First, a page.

Fraud probe amid foot and mouth fears

Thursday, March 01, 2001
Irish Agriculture Department officials were today investigating suspicions that fraud was involved in the movement of a consignment of 248 lambs believed to have come from a farm in Northern Ireland which is at the centre of a foot-and-mouth scare.

The lambs were delivered to the Kepak meat plant, at Athleague, County Roscommon one of the Irish Republic’s biggest sheep and meat processing factories last Tuesday, and were slaughtered immediately.

They were delivered in the name of a Roscommon sheep farmer.

But subsequent investigations by the department have established that the animals did not belong to the man whose name was used.

Meanwhile, the department has banned all movement of livestock within the Irish Republic, except for animals going direct from farm to slaughter, in a bid to avert the first case of foot-and-mouth in the state since 1941.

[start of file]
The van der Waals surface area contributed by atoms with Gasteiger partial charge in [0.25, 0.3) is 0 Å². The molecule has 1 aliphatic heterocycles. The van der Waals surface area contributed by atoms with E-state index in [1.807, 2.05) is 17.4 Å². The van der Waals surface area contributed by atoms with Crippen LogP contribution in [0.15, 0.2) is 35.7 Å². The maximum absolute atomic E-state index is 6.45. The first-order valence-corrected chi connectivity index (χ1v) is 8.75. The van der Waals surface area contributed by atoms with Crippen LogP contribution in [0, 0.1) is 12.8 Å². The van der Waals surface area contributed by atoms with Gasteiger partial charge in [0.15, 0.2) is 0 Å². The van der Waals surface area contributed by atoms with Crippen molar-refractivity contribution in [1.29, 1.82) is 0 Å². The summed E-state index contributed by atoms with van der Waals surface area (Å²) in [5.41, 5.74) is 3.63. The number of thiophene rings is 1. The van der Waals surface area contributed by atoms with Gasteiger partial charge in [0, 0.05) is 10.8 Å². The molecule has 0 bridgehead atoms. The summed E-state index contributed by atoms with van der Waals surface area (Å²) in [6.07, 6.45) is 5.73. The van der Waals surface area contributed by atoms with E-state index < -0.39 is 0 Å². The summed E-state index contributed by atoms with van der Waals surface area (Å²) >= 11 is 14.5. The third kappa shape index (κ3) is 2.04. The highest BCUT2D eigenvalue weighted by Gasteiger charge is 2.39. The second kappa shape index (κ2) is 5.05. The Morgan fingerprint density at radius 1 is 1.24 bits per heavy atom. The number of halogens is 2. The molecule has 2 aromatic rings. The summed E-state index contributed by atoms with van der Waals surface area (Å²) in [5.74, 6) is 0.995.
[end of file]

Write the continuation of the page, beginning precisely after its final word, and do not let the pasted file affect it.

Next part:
But the suspect animals reached Athleague two days before the Government banned all livestock imports from Northern Ireland in response to the foot-and-mouth outbreak.

Junior agriculture minister Noel Davern told RTE Radio: ‘‘We are not happy with the answers we are getting, but we are happy that all the animals which arrived there have been slaughtered.

‘‘There may be an investigation for fraud in this area. We have somebody who said they were entered in their name, we understand the cheque was paid in their name, but they say they have nothing to do with it.

‘‘We have to make sure that everybody who is involved in this sort of thing, endangering our health status in this country, is fully prosecuted.’’